Moreover, this balancing act is even trickier now, given that we’re still in a buyers’ market that is fraught with a variety of economic uncertainties. All the more reason why, when you make your decision to sell, you should do plenty of research as well as seek out the advice of one or more experienced REALTORS® and financial professionals.
So What’s Your Home Really Worth?
In a perfect world, your home’s value would be everything you think and need it to be. Perhaps you have specific financial goals or you’ve just made an offer on another home that’s is dependent on selling your home at a certain price in a given time frame. However, simply put, your home’s value is not determined by you, but by what the market is willing to pay for it at a given time.
These days, the market increasingly includes home buyers who have researched property values over the internet for months, have already viewed at least 10 homes, and are not under any pressure to buy. Indeed, they may be quite hesitant in hopes of missing out on one of those unbelievable deals that continue to pop up.
In trying to determine your home’s true market value and, as such, set your expectations for what you’re likely to sell it for, you should:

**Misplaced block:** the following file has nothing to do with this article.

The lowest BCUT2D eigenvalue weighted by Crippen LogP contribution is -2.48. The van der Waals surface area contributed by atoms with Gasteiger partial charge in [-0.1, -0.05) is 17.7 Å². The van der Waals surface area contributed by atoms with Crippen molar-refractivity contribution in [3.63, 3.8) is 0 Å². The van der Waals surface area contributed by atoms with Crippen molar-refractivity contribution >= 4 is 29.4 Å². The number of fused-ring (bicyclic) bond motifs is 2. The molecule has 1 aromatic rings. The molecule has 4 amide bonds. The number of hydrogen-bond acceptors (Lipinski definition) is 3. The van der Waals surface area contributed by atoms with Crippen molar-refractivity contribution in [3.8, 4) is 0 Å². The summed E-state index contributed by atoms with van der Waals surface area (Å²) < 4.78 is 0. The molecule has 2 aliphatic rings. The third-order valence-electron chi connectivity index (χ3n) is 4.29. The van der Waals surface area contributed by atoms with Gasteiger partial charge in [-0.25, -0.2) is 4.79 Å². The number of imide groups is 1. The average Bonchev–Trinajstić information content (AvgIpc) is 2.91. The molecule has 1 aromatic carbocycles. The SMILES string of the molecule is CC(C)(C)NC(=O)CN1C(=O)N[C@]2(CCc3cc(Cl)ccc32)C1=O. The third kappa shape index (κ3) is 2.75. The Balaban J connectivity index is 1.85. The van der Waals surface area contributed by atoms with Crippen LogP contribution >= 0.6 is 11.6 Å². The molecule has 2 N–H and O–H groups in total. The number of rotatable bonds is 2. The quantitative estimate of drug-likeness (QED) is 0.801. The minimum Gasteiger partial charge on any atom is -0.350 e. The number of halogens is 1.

Get a Comparative Market Analysis (CMA) From a REALTOR®
A Comparative Market Analysis (CMA) is a document, drawn from a local Multiple Listings Service (MLS) database, that presents pricing information, property details and photos of homes similar to yours (termed “comparables”) that recently sold, failed to sell, or are currently on the market in your area.
A REALTOR® will typically provide you with a CMA as part of a listing presentation he or she delivers at your home in hopes of being able to exclusively represent your interests when you sell. This CMA will include the price or price range that the REALTOR® thinks you should list; although the REALTOR® might adjust that figure on the spot if it’s the first time he or she has been in your home and had the chance to examine its layout, quality, workmanship, condition, and so on. (It’s also worth noting that REALTORS®, knowing that you don’t plan to list any time soon, are also usually happy to provide you with a Free Market Evaluation or “mini-CMA” of your home).